Linear low density polyethylene is a widely used resin in the packaging industry due to its excellent mechanical properties. Generally, LLDPE is mixed with other polyolefins in order to reduce costs or to improve its processability.

To our knowledge, there is not much in the literature regarding the effect of the addition of metallocene copolymers to the GRT-LLDPE blends. Therefore, the aim of this study is to evaluate the effect of the addition of three different grades of poly (ethylene-co-1-octene) elastomers with different comonomer content on the thermal and mechanical properties of GRT-LLDPE blends.

 

Experimental Procedure

Linear low density polyethylene (LLDPE), MFI = 2.3 g/10 min – ASTM D1238, at 190 ºC was kindly donated by Politeno Comércio e Indústria S. A. Ground rubber tire (GRT) with average particle size equal to 40 mesh was supplied by Artgoma do Brasil LTDA. Ethylene-1-octene copolymers (EOCs) with different comonomer content were supplied by Dupont Dow Elastomers. The relevant properties of these copolymers are presented in Table 1[16].

The LLDPE/GRT/EOC blends (50/0/50, 50/25/25, 50/35/15, 50/45/5, 50/50/0 wt %) were prepared in a twin screw extruder (Extrusão Brasil-Model DRC) with 22 mm diameter and a length-to-diameter (L/D) ratio equal to 36. The temperature profile from the feed to the metering zone was set at 60/210/225/225/220 ºC. The screw rotor speed was set at 350 rpm.

Melt flow index (MFI) values of the materials were determined following ASTM D 1238 using a Tinius-Olsen Extrusion Plastometer Model MP993.

Tensile properties were measured using an Emic Universal Testing Machine, Model DL 2000 with a 5 KN load cell. An extensometer (TRD 15) was attached to the machine for the measurement of elongation. Tests were conducted in accordance to the ASTM D 638 using Type I test specimens dimensions. A crosshead speed of 10 mm/min was employed and the average of at least 7 specimens was taken for each sample. All the specimens were prepared by injection molding using a Battenfeld plus 35 injection molding machine. The following experimental conditions were used in this procedure: injection temperature = 200 ºC; injection pressure = 40 bar; cooling time = 30 s; mold temperature = room temperature.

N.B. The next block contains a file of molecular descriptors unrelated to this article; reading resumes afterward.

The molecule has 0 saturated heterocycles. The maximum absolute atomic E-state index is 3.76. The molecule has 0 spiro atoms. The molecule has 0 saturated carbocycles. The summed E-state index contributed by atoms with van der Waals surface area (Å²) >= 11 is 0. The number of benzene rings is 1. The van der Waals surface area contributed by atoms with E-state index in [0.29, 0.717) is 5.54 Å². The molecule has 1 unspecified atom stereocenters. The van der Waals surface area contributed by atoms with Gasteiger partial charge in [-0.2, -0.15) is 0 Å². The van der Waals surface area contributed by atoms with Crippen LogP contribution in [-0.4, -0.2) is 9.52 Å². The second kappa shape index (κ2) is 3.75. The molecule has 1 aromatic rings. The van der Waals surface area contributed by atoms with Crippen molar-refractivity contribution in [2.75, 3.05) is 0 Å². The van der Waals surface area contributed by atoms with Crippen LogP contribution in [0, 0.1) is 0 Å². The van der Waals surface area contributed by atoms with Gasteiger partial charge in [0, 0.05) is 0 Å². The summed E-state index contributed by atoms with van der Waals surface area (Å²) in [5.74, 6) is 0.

The dynamic mechanical properties were measured using a TA Instruments, Dynamical Mechanical Analyzer (DMA) Model 2980 at a strain percent of 0.01% and a frequency of 1 Hz. Injection molded samples with dimensions equal to 35.00 × 12.35 × 3.20 mm obtained under experimental conditions similar to those used in the preparation of specimens for mechanical characterization were used for testing. The samples were analyzed in a temperature range of –100 to 150 ºC at a heating rate of 3 ºC/min.

 

Results and Discussion

Commercial linear low density polyethylene (LLDPE) produced by Ziegler-Natta catalyst technology is available in a range of densities from 0.900 to approximately 0.935 g/cm3, depending of the amount of comonomer. The LLDPE used in this work is an ethylene-1-butene copolymer and presents short branches on the linear polymer backbone[17].

The morphology and the physical properties of LLDPE are highly dependent on the content and distribution of short branches. The crystalline lamellae of LLDPE are thicker than the lamellae of LDPE. Consequently, LLDPE has superior mechanical properties and higher melting temperature than LDPE[17].

Ethylene-1-octene copolymers (EOCs) produced by constrained geometry metallocene catalyst technology exhibits a molecular structure with narrow molecular weight and uniformity of comonomer distribution. The shear sensitivity of these copolymers can be controlled to the desirable level through selective incorporation of long chain branching. Copolymers with more than 20 wt% of octene are elastomeric and due to the chemical similarity and easy processability can be widely used to toughen polyolefin polymers[17].